If I want to paint a still life, I set it up very carefully, photograph and crop it, perhaps move the objects or fiddle with the lighting and then photograph it again until I am satisfied. This will take place of the ‘thumbnail’ or planning sketch. I start drawing with the paintbrush on the canvas, only referring to the photo to get the composition right, but working from the actual still-life. I put the camera away and continue painting.
I will hardly refer back to the photo unless I need to – e.g. if I have to dismantle the still life or if the flowers droop! The reason why I don’t mind using a camera instead of sketching is because I am working directly from the still life.
The same would go for landscape – if I was painting out of doors, ‘en plein air’ which is a wonderful way to paint, but sadly, not always possible. Weather is changeable, you don’t always have the time or you see an unforgettable view where there is nowhere to stand and paint etc.
It is also much easier to take photos, go to the studio and paint wonderful landscapes! Some people take it a step further and trace them. With a digital camera the world is your oyster. I will still use photographs but for reference rather than as the main resource. The camera is a tool that is a part of 21st Century art, so enjoy it. However, using other people’s photos off the internet is unacceptable. This is their creative vision, their skill, their composition and their colour choices, in short, their artwork. Create your own.
I advocate drawing the view in pencil first because I believe that the sketch and the photo are best used together. This drawing can be a 10 minute or three hour drawing depending on your mood and skill.
Ten reasons why it’s a good idea to draw
- You inhale the aroma of the scene and connect emotionally to the landscape.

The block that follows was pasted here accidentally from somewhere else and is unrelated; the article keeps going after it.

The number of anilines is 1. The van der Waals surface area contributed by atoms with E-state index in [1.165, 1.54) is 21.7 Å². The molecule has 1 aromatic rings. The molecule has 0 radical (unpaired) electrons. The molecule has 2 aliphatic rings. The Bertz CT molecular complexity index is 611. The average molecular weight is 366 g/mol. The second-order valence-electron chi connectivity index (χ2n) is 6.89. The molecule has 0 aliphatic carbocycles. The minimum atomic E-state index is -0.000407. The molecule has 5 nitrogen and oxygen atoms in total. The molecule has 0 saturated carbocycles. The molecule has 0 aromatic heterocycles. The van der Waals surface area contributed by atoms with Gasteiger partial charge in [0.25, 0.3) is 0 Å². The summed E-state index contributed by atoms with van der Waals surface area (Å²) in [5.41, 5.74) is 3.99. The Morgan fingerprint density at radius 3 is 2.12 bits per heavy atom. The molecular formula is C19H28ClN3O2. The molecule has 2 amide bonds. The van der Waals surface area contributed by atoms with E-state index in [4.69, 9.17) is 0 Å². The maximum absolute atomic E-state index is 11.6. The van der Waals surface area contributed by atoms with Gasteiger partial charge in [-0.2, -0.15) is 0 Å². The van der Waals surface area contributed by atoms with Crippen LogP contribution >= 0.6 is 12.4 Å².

- You study the landscape in more detail with a pencil than a camera.
- You can write up notes and think about colours – e.g. dark green / almost black hedges (phthalo green plus Aliz, crimson), bits of white cow parsley (impasto).
- People see things by swivelling their heads, giving a wide-angle viewpoint. Details that would be cut off may be included. In the painting Waterperry, I did the drawing first. When I started taking photos for reference, I could not fit the vista I chose in one shot.
You also move your head up and down and horizontal and sloping planes seem less flat then they will in photos. I’m sure you have seen beautiful hills, and in a photo they are mere bumps. When you draw the hills, you often add a dose of aerial perspective without noticing, and this gives your composition some energy.
- Also when you draw, you draw selectively with your heart; subconsciously omitting things you dislike.
- You often enlarge things you like. I find that when I draw houses I always draw the windows a ‘tad’ bigger, and this makes the house look nicer. See how large the apples are compared to the reality. And also how few.
- You are forced to skip details, rather than try to draw every leaf. The camera gives equal emphasis to everything and if this is the basis of the painting, the artwork can be flat and lack ‘soul’
- In landscape, you may have the ‘Battle of the Greens’ where there are too many similar tones. The Waterperry orchard photo below illustrates this problem. See how the drawing resolved it.
- Drawing tonal sketches (which is what I recommend and will discuss in the next post) defines areas more clearly.
- By the time you start your painting, you have been in the mental and visual zone of the subject for a few hours and this connection is palpable.
It’s worth using all the resources available to the modern artist!
In my next post, I will show how I paint a landscape by starting with the photo.